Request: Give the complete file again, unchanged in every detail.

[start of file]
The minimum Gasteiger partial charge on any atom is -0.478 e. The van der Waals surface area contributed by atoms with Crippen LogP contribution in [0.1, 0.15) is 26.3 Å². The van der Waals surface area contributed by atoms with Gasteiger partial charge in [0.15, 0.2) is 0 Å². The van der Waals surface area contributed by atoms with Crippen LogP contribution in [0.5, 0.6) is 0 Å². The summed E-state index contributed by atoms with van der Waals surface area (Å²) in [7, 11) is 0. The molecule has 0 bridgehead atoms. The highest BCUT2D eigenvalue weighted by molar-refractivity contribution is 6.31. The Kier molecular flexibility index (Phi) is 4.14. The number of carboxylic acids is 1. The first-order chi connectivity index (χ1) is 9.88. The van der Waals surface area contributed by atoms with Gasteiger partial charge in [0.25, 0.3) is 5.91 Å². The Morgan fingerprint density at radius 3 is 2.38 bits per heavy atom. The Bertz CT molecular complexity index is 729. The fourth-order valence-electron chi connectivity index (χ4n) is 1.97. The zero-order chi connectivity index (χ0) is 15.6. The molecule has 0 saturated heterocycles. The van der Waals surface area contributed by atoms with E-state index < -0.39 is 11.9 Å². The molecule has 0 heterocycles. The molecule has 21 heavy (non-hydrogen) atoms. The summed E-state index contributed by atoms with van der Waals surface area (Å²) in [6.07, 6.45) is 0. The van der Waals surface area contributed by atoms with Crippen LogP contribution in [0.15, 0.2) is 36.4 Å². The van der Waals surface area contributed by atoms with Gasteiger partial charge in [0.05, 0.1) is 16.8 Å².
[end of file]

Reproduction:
The minimum Gasteiger partial charge on any atom is -0.478 e. The van der Waals surface area contributed by atoms with Crippen LogP contribution in [0.1, 0.15) is 26.3 Å². The van der Waals surface area contributed by atoms with Gasteiger partial charge in [0.15, 0.2) is 0 Å². The van der Waals surface area contributed by atoms with Crippen LogP contribution in [0.5, 0.6) is 0 Å². The summed E-state index contributed by atoms with van der Waals surface area (Å²) in [7, 11) is 0. The molecule has 0 bridgehead atoms. The highest BCUT2D eigenvalue weighted by molar-refractivity contribution is 6.31. The Kier molecular flexibility index (Phi) is 4.14. The number of carboxylic acids is 1. The first-order chi connectivity index (χ1) is 9.88. The van der Waals surface area contributed by atoms with Gasteiger partial charge in [0.25, 0.3) is 5.91 Å². The Morgan fingerprint density at radius 3 is 2.38 bits per heavy atom. The Bertz CT molecular complexity index is 729. The fourth-order valence-electron chi connectivity index (χ4n) is 1.97. The zero-order chi connectivity index (χ0) is 15.6. The molecule has 0 saturated heterocycles. The van der Waals surface area contributed by atoms with E-state index < -0.39 is 11.9 Å². The molecule has 0 heterocycles. The molecule has 21 heavy (non-hydrogen) atoms. The summed E-state index contributed by atoms with van der Waals surface area (Å²) in [6.07, 6.45) is 0. The van der Waals surface area contributed by atoms with Crippen LogP contribution in [0.15, 0.2) is 36.4 Å². The van der Waals surface area contributed by atoms with Gasteiger partial charge in [0.05, 0.1) is 16.8 Å².